PAULO SERGIO PINHEIRO, Chair of the Independent International Commission of Inquiry on Syria, presenting the report, said that the conflict in Syria had reached a tipping point, threatening the entire region.  With warring parties in unrelenting pursuit of the illusion of military victory, violence had escalated to an unprecedented level.  Perpetrators of crimes had no fear or thought of consequence.  Impunity had made its home inside Syria.  The international community, and specifically the Security Council, had yet to demand accountability for the crimes that were being committed daily against the Syrian people.  Through their inaction, a space had been created for the worst of humanity to express itself and it had done so.  People were tortured to death inside detention centre in Damascus, men were beheaded in public squares in Al Raqqah, women lived with the scars of sexual abuse, and children were recruited and used as members of fighting forces.  In over 3,000 interviews, the Commission had collected detailed narratives indicating a massive number of war crimes and crimes against humanity.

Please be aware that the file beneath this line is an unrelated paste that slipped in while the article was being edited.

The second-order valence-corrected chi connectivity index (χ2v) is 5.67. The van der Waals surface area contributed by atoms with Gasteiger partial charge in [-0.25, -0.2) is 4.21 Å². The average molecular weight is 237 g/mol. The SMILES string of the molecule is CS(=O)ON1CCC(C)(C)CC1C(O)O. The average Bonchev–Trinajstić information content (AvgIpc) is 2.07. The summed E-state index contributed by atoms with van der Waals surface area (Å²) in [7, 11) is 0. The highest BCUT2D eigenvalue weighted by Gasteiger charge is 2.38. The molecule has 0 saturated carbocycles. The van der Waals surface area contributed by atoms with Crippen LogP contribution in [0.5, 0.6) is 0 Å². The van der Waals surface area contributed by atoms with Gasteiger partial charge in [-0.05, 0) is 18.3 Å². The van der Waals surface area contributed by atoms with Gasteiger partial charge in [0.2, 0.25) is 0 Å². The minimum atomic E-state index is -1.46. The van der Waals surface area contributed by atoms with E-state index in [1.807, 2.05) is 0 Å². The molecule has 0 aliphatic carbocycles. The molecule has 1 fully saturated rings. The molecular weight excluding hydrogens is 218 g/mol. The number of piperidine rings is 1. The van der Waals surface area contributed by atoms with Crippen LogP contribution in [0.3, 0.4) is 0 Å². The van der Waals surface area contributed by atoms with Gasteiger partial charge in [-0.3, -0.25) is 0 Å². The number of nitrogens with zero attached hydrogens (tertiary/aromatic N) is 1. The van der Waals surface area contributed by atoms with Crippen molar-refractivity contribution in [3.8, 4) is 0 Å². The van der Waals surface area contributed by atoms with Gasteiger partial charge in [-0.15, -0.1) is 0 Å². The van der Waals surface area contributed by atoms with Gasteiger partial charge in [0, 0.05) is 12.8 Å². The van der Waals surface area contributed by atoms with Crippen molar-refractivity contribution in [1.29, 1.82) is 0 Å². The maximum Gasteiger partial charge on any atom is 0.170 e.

Government forces had been making slow but significant gains in the strategic areas of Homs, Damascus and Aleppo governorates.  This had been a result of often indiscriminate attacks and their use of prolonged sieges.  More important had been the backing, in the form of both fighters and equipment, provided by external allies.  Non-State armed groups had been losing ground.  In several areas, this was due to the abusive treatment of civilian populations, the inability to ameliorate the humanitarian situation, and at times the corrupt management of resources under their control.  Foreign fighters continued to join the battlefield, helped by porous borders and growing recruitment networks.  Security Council Resolution 2139 on humanitarian access demanded that the flow of food, water and medicines not be restricted.  Yet, that was what the Syrian Government and non-State armed groups continued to do.  The war had had a devastating impact on Syria’s economy and the disastrous situation had been compounded by economic sanctions.